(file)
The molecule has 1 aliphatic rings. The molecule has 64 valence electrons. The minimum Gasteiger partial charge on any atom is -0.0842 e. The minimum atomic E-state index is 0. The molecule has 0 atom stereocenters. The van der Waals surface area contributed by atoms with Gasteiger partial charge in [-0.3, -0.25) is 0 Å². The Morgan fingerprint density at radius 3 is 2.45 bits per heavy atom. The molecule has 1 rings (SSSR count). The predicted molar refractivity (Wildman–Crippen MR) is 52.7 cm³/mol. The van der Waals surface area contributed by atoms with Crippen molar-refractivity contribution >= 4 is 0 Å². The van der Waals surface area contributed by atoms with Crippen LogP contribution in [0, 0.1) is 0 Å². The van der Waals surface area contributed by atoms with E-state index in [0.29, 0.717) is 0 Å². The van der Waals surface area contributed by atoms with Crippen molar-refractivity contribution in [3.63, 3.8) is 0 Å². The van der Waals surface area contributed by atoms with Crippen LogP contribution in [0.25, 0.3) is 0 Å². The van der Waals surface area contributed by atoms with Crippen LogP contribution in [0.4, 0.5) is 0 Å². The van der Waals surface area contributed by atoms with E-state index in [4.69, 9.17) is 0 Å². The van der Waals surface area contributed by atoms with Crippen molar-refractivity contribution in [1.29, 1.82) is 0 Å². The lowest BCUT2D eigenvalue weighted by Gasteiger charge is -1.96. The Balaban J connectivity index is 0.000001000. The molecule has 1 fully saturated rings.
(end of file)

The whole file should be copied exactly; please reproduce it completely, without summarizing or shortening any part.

The molecule has 1 aliphatic rings. The molecule has 64 valence electrons. The minimum Gasteiger partial charge on any atom is -0.0842 e. The minimum atomic E-state index is 0. The molecule has 0 atom stereocenters. The van der Waals surface area contributed by atoms with Gasteiger partial charge in [-0.3, -0.25) is 0 Å². The Morgan fingerprint density at radius 3 is 2.45 bits per heavy atom. The molecule has 1 rings (SSSR count). The predicted molar refractivity (Wildman–Crippen MR) is 52.7 cm³/mol. The van der Waals surface area contributed by atoms with Crippen molar-refractivity contribution >= 4 is 0 Å². The van der Waals surface area contributed by atoms with Crippen LogP contribution in [0, 0.1) is 0 Å². The van der Waals surface area contributed by atoms with E-state index in [0.29, 0.717) is 0 Å². The van der Waals surface area contributed by atoms with Crippen molar-refractivity contribution in [3.63, 3.8) is 0 Å². The van der Waals surface area contributed by atoms with Crippen LogP contribution in [0.25, 0.3) is 0 Å². The van der Waals surface area contributed by atoms with Crippen LogP contribution in [0.4, 0.5) is 0 Å². The van der Waals surface area contributed by atoms with E-state index in [4.69, 9.17) is 0 Å². The van der Waals surface area contributed by atoms with Crippen molar-refractivity contribution in [1.29, 1.82) is 0 Å². The lowest BCUT2D eigenvalue weighted by Gasteiger charge is -1.96. The Balaban J connectivity index is 0.000001000. The molecule has 1 fully saturated rings.